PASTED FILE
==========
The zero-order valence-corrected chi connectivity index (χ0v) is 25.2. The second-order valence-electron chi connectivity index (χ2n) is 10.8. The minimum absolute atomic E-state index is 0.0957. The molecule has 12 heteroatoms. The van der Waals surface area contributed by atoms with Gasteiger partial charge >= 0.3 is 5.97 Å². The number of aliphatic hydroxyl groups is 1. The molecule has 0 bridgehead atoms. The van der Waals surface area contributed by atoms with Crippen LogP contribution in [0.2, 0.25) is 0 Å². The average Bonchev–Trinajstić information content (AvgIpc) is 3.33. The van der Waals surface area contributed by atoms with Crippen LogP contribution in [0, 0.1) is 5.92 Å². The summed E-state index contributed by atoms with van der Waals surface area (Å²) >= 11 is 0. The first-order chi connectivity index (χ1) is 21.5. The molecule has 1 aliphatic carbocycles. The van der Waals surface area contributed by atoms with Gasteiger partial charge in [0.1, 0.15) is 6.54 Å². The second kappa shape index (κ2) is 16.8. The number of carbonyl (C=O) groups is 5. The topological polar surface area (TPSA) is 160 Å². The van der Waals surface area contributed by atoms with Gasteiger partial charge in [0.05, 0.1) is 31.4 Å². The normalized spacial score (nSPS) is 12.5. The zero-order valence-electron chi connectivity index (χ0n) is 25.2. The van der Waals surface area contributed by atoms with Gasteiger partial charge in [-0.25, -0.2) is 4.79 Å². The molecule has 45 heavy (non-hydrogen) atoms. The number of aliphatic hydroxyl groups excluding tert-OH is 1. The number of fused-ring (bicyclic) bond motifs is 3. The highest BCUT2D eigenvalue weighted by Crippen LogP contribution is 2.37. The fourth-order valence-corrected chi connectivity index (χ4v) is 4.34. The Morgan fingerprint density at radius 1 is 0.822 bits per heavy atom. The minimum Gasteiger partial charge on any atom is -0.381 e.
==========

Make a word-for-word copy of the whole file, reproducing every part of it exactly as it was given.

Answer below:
The zero-order valence-corrected chi connectivity index (χ0v) is 25.2. The second-order valence-electron chi connectivity index (χ2n) is 10.8. The minimum absolute atomic E-state index is 0.0957. The molecule has 12 heteroatoms. The van der Waals surface area contributed by atoms with Gasteiger partial charge >= 0.3 is 5.97 Å². The number of aliphatic hydroxyl groups is 1. The molecule has 0 bridgehead atoms. The van der Waals surface area contributed by atoms with Crippen LogP contribution in [0.2, 0.25) is 0 Å². The average Bonchev–Trinajstić information content (AvgIpc) is 3.33. The van der Waals surface area contributed by atoms with Crippen LogP contribution in [0, 0.1) is 5.92 Å². The summed E-state index contributed by atoms with van der Waals surface area (Å²) >= 11 is 0. The first-order chi connectivity index (χ1) is 21.5. The molecule has 1 aliphatic carbocycles. The van der Waals surface area contributed by atoms with Gasteiger partial charge in [0.1, 0.15) is 6.54 Å². The second kappa shape index (κ2) is 16.8. The number of carbonyl (C=O) groups is 5. The topological polar surface area (TPSA) is 160 Å². The van der Waals surface area contributed by atoms with Gasteiger partial charge in [0.05, 0.1) is 31.4 Å². The normalized spacial score (nSPS) is 12.5. The zero-order valence-electron chi connectivity index (χ0n) is 25.2. The van der Waals surface area contributed by atoms with Gasteiger partial charge in [-0.25, -0.2) is 4.79 Å². The molecule has 45 heavy (non-hydrogen) atoms. The number of aliphatic hydroxyl groups excluding tert-OH is 1. The number of fused-ring (bicyclic) bond motifs is 3. The highest BCUT2D eigenvalue weighted by Crippen LogP contribution is 2.37. The fourth-order valence-corrected chi connectivity index (χ4v) is 4.34. The Morgan fingerprint density at radius 1 is 0.822 bits per heavy atom. The minimum Gasteiger partial charge on any atom is -0.381 e.